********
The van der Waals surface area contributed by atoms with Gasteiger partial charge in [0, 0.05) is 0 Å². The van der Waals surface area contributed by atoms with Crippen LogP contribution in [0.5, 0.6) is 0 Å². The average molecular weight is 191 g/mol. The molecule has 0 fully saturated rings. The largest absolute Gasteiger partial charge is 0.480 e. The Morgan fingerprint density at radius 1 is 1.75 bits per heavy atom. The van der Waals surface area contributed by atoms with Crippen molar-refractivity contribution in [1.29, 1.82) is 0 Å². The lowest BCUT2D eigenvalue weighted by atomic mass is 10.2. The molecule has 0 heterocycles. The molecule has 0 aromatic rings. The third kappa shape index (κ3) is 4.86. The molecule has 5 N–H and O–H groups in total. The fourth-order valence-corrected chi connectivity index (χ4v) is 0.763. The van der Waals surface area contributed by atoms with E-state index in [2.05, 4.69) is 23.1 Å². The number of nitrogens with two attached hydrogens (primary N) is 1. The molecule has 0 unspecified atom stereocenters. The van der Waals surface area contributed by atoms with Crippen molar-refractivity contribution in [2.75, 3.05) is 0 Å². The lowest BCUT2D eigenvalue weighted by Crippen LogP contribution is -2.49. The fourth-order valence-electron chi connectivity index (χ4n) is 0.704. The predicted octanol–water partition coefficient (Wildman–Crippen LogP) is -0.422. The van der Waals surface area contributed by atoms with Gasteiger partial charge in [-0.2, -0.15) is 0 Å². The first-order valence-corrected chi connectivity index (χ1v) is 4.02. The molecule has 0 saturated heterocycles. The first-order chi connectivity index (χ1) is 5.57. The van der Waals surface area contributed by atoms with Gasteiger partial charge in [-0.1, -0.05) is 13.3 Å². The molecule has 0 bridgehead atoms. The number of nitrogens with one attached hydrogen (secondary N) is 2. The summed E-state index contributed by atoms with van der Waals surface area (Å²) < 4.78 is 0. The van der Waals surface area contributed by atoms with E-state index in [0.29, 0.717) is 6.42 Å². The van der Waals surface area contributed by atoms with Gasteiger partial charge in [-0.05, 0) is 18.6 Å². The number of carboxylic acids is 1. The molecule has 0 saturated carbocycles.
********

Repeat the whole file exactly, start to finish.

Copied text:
The van der Waals surface area contributed by atoms with Gasteiger partial charge in [0, 0.05) is 0 Å². The van der Waals surface area contributed by atoms with Crippen LogP contribution in [0.5, 0.6) is 0 Å². The average molecular weight is 191 g/mol. The molecule has 0 fully saturated rings. The largest absolute Gasteiger partial charge is 0.480 e. The Morgan fingerprint density at radius 1 is 1.75 bits per heavy atom. The van der Waals surface area contributed by atoms with Crippen molar-refractivity contribution in [1.29, 1.82) is 0 Å². The lowest BCUT2D eigenvalue weighted by atomic mass is 10.2. The molecule has 0 heterocycles. The molecule has 0 aromatic rings. The third kappa shape index (κ3) is 4.86. The molecule has 5 N–H and O–H groups in total. The fourth-order valence-corrected chi connectivity index (χ4v) is 0.763. The van der Waals surface area contributed by atoms with E-state index in [2.05, 4.69) is 23.1 Å². The number of nitrogens with two attached hydrogens (primary N) is 1. The molecule has 0 unspecified atom stereocenters. The van der Waals surface area contributed by atoms with Crippen molar-refractivity contribution in [2.75, 3.05) is 0 Å². The lowest BCUT2D eigenvalue weighted by Crippen LogP contribution is -2.49. The fourth-order valence-electron chi connectivity index (χ4n) is 0.704. The predicted octanol–water partition coefficient (Wildman–Crippen LogP) is -0.422. The van der Waals surface area contributed by atoms with Gasteiger partial charge in [-0.2, -0.15) is 0 Å². The first-order valence-corrected chi connectivity index (χ1v) is 4.02. The molecule has 0 saturated heterocycles. The first-order chi connectivity index (χ1) is 5.57. The van der Waals surface area contributed by atoms with Gasteiger partial charge in [-0.1, -0.05) is 13.3 Å². The molecule has 0 bridgehead atoms. The number of nitrogens with one attached hydrogen (secondary N) is 2. The summed E-state index contributed by atoms with van der Waals surface area (Å²) < 4.78 is 0. The van der Waals surface area contributed by atoms with E-state index in [0.29, 0.717) is 6.42 Å². The van der Waals surface area contributed by atoms with Gasteiger partial charge in [-0.05, 0) is 18.6 Å². The number of carboxylic acids is 1. The molecule has 0 saturated carbocycles.